Think of any pop culture icon from the past fifty years, and they've probably been photographed by Annie liebowitz, although much of her background is in reportage storytelling through photography. She's known best for her portraits and cover photos for Rolling Stone and Vanity Fair, she's photographed musicians actors poets and politicians alike from John Lennon to Meryl Streep to Richard Nixon. She was even spotted at a recent Beto Aurora rally. Now her early work is on display at Hauser and Wirth gallery in the arts district of downtown LA. The show is called any leave of it's the early years nineteen seventy to nineteen Eighty-three archive project number one, and it chronicles her work at Rolling Stone magazine and her transformation from a photo journalist to a portrait photographer. I took a walk through the exhibition with leave of its last week. And we started with a nineteen seventy antiwar demonstration where she'd taken pictures of Alan. Ginsburg and Eldridge cleaver. She was studying painting at the San Francisco Art Institute at the time. And I asked her how she went from paintbrushes to cameras I took a night class in photography and just found a photography as a young person so much more gratifying and immediate and it just felt right? And the people were a lot friendlier in the in the in the photo department, and then the painting the painting was pretty abstract and pretty angry. You know, it was the Vietnam war and the school was on the GI Bill. Of course, there were a lot of soldiers coming to going to school and a lot of drunk teachers, and it was a little scary for seventeen eighteen year old kid. And so the camera was very grounding every novelist can probably remember the first piece of writing that he or she sold every actor. Can remember the first part that they got paid for is there an image in this room that you can remember being one of the? I that you got paid for and which one I did not paid much. That's for sure it doesn't matter. But actually, it was not for free Rolling Stone. The breakthrough moment was really this work that I did at this rally in San Francisco is anti-war rally this one here. This actually was a cover of Rolling Stone. The my first cover of Rolling Stone. Well, I know where this is the university of California Berkeley. That's right. That's right. What really was impressed. With is. This happened the day before I went back to the school the day of the demonstration process, the film printed it and brought it into Rolling Stone the next day. And they were so impressed that because it was a very young magazine. It was a fold up rag paper. And so they just started giving me work to do. And and then I talked my way into going to New York with yon winter. He wanted to do an interview with John Lennon about the break up of the Beatles. And they were really special. Johny yoko. They couldn't believe Jahn brought young winner brought a kid to have their picture, and they were impressed with that with yawn. I think and they gave me carte blanche. It was a really important because it was set the precedent for what I expected how to be treated from then on out. I think what a lot of people don't remember from that era. It's not just Rolling Stone. But look in life magazine were seriously committed to photography, they would commission photographers, they really embraced photography as a form of journalism, and they gave photographers a lot of leeway to do what they wanted to do. And you were really in the right place at the right time in many ways that was certainly some of the photography that I admired so much. Listen, I want it to be a photojournalist. You know, when I started working for Rolling Stone. I wanted to leave behind the fine art work. I was not a good photojournalist. So I was going to have to tell more more my story from my point of view and left journalism behind an. Eventually turn to portraiture because it was a way of sort of having real licensed to do what you wanted in a photograph and not worry about crossing over to the other side. When I look at these pictures, there is a candor to them that seems like a relic that in some ways the way that celebrities or anybody controls his or her own image right now is so tightly choreographed. Yeah. You can't like you were I don't know if you just kind of embedded yourself. So they forgot about you. How did you get this kind of access because the world was different? But also have a feeling you had a way to make yourself disappear into their world. You know, I it really it was a different time and people were more open to just you know, letting you be there. I mean things are much more control now, and I'm trying to bring back the photo essay now, and it's really hard because just for that kind of thing. I did a cover story on Lena wait for Vanity Fair. And. I just told her what I wanted to do. And she said, okay. But that's rare. I mean, I just kind of hung in her house while she worked in Rhode and took a few pictures and went in and out. I mean, it's it's not like there for twenty four hours. We just go in and out of someone's life. I'm trying to incorporate some of that with people who will give us that. I just worked on a on a politician that that I had that kind of access that'd be better work. I can't say. Poker faces. I wanna play a good game. What is it about politicians that is unusual or interesting that maybe you don't find in celebrities? Well, my day in in the early work. They really had no idea about. What it was like to be photographed what it meant like they were just kind of like they had no idea. What what anything was? And and it was kind of like a free for all you could really just. I mean here you're seeing them Nixon resignation. But you know, it wasn't so locked up. You know, now like any well known person, it's hard to get this kind of access one of the things I love about some of these pictures like the resignation of Nixon. I shall resign the presidency effective at noon tomorrow. My recollection is you took all these pictures. And I want to say was hunters Thompson who is supposed to file the copy. And he messed his deadline. That's the story. And so you just ran photos because there was no copy. It didn't make deadline. He was at the Washington Hilton by the pool with a battery powered television set. And so we leave in good spirit, and with deep humility and t- never made it over there for for Nixon going off and Rolling Stone had held open like eight to twelve pages waiting for story to file and they ended up taking my pictures, just blowing them up. So is the first time Rolling Stone really use photography at you know, in a big way we're talking with any liba. It's about her show that early years nineteen seventy to nineteen Eighty-three archive project number one. How do you move from being a photo journalist to somebody who takes portrait's is? There are natural evolution as something. You learn in report Taj that you can do in portraiture, I think that's one of the sub stories in this show is is that you you get to see that you get to see this kind of sketching that think what I said, I was became a portrait photographer. I think doing the covers in the magazine is sort of pin you down to doing a moment with with your subject. And and I wanted them to be very good photographs and they became good portrait's. And they, but they were totally fed by by these pictures. Well, let's talk about what we're looking at. We're looking at a wall of pictures that are taken during a Rolling Stones tour backstage onstage hotel rooms. Well, let's let's put this in context in ninety seventy two. Robert Frank was the tour. He did film. Chris blues for the Rolling Stones. And you know, I went to two or three cities on that tour.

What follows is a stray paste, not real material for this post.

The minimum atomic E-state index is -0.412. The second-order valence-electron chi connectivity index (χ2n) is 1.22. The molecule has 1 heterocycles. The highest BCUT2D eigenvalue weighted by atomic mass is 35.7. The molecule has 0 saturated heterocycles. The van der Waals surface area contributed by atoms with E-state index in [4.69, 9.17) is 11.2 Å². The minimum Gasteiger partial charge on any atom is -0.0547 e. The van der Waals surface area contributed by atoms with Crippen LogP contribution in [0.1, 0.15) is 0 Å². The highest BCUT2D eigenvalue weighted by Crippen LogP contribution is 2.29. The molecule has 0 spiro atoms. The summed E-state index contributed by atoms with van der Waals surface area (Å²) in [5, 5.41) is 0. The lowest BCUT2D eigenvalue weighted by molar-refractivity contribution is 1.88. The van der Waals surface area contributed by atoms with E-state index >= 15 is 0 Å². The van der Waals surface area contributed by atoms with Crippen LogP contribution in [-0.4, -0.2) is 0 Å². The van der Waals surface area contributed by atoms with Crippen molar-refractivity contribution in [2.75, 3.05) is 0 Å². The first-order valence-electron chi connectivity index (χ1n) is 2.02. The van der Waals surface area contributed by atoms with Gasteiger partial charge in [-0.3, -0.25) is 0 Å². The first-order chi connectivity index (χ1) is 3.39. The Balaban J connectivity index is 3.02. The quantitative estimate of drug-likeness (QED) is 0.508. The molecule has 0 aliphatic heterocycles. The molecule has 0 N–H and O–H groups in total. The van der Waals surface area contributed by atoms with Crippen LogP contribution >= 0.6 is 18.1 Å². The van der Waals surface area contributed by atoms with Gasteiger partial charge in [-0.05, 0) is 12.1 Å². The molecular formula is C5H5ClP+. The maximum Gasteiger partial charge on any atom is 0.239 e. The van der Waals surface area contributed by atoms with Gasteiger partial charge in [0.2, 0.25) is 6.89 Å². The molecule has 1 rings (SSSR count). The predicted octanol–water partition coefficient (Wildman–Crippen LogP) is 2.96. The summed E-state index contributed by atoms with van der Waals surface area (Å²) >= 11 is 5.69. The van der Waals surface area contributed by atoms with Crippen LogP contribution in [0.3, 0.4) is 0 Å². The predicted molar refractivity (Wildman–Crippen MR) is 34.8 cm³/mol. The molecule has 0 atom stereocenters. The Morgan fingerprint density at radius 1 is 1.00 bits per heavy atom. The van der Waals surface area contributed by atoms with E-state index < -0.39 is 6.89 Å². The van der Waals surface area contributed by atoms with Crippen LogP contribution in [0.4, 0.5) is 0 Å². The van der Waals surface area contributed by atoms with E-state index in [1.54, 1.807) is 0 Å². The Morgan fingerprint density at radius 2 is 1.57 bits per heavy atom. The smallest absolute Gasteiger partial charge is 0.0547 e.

Coming up next